Last month, we discussed proprioception, the “sixth” sense. This month, I want to address another sensory system not often talked about, the vestibular system. The vestibular system is responsible for providing us with a sense of balance and movement. This system receives input from head movements, such as turning your head side to side, looking up or down, or rotating your head in a circular motion.
The vestibular system has an important role in the development of postural control, muscle tone, bilateral coordination, and stabilizing an object in your visual field while you are moving (e.g., signs on a highway remaining still while you are driving past them). Additionally, when this sense is not regulated, difficulties with attention, behavior, and communication can occur.
Certain movements may excite or inhibit the vestibular system. Fast, rotary (spinning), jerky movements are excitatory to this system and can help children become more alert. Examples include a “Sit and Spin”, running in circles, and jumping on a trampoline. In contrast, slow, linear (straight) movements are inhibitory to this system and usually make children feel calm. Examples include swinging, going on car rides, a rocking horse/chair, and sliding down a slide.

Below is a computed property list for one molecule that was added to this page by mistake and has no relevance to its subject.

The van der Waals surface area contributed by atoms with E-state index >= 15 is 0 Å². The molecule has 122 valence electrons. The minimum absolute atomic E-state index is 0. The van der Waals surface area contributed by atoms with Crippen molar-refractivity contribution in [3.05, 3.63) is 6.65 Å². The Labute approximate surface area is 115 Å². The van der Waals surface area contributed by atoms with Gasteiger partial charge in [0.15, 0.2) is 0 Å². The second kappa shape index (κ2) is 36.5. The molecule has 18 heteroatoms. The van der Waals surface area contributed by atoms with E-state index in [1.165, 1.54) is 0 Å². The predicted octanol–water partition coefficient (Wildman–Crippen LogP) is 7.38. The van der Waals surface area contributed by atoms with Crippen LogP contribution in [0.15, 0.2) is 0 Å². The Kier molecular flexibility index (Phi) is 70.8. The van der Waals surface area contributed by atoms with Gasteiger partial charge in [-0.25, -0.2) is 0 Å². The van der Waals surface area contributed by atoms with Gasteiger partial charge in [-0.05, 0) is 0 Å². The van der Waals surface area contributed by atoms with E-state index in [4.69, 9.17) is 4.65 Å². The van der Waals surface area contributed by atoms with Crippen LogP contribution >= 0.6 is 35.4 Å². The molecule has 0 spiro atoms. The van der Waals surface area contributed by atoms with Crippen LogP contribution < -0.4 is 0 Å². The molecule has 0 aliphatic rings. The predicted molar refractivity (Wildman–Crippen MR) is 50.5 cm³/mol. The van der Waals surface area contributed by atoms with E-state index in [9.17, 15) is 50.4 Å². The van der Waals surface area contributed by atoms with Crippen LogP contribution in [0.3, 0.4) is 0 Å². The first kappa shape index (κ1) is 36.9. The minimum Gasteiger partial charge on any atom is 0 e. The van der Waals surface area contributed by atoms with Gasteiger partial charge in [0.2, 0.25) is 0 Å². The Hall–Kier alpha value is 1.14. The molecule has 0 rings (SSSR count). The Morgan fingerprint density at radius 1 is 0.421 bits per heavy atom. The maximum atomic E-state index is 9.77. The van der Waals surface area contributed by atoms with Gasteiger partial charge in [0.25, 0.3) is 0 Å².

As an occupational therapist, “excitatory” activities are performed when a child demonstrates low sensory registration. Children may present as “daydreaming” or having extensive difficulty beginning a task, whereas “inhibitory” activities are performed when a child has difficulty sitting still.
While all of these activities serve a purpose to alert or inhibit the vestibular system, it is important to use caution and perform under the guidance of a trained medical professional. Too much excitatory input (fast, rotary) can actually cause adverse reactions, such as dizziness, vomiting, incontinence, fatigue, or headaches.
For more information on the vestibular system, please follow the links below.
Stay tuned to continue learning more about our sensory systems.